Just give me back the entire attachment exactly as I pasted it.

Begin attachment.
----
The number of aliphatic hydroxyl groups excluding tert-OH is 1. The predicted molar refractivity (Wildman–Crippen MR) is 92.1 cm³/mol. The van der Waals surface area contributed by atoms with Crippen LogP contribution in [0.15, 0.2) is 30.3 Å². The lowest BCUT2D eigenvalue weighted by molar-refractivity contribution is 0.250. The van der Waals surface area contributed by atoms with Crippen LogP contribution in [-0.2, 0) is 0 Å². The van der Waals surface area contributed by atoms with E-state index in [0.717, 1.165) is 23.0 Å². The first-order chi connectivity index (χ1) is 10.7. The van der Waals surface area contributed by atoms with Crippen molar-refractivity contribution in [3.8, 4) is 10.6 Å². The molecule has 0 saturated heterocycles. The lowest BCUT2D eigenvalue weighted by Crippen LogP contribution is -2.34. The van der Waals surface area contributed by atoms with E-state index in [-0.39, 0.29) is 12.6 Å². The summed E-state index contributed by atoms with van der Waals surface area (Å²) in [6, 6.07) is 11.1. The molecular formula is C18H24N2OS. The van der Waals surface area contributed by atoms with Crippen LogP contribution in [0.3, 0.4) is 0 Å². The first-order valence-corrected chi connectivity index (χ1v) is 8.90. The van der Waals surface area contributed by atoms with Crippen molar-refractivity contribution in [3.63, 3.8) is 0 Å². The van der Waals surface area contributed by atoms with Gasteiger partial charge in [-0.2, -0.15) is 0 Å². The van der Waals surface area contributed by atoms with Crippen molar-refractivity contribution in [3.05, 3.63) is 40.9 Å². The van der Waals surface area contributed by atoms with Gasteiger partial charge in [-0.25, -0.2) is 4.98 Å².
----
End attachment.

The number of aliphatic hydroxyl groups excluding tert-OH is 1. The predicted molar refractivity (Wildman–Crippen MR) is 92.1 cm³/mol. The van der Waals surface area contributed by atoms with Crippen LogP contribution in [0.15, 0.2) is 30.3 Å². The lowest BCUT2D eigenvalue weighted by molar-refractivity contribution is 0.250. The van der Waals surface area contributed by atoms with Crippen LogP contribution in [-0.2, 0) is 0 Å². The van der Waals surface area contributed by atoms with E-state index in [0.717, 1.165) is 23.0 Å². The first-order chi connectivity index (χ1) is 10.7. The van der Waals surface area contributed by atoms with Crippen molar-refractivity contribution in [3.8, 4) is 10.6 Å². The molecule has 0 saturated heterocycles. The lowest BCUT2D eigenvalue weighted by Crippen LogP contribution is -2.34. The van der Waals surface area contributed by atoms with E-state index in [-0.39, 0.29) is 12.6 Å². The summed E-state index contributed by atoms with van der Waals surface area (Å²) in [6, 6.07) is 11.1. The molecular formula is C18H24N2OS. The van der Waals surface area contributed by atoms with Crippen LogP contribution in [0.3, 0.4) is 0 Å². The first-order valence-corrected chi connectivity index (χ1v) is 8.90. The van der Waals surface area contributed by atoms with Crippen molar-refractivity contribution in [3.63, 3.8) is 0 Å². The van der Waals surface area contributed by atoms with Gasteiger partial charge in [-0.2, -0.15) is 0 Å². The van der Waals surface area contributed by atoms with Crippen molar-refractivity contribution in [3.05, 3.63) is 40.9 Å². The van der Waals surface area contributed by atoms with Gasteiger partial charge in [-0.25, -0.2) is 4.98 Å².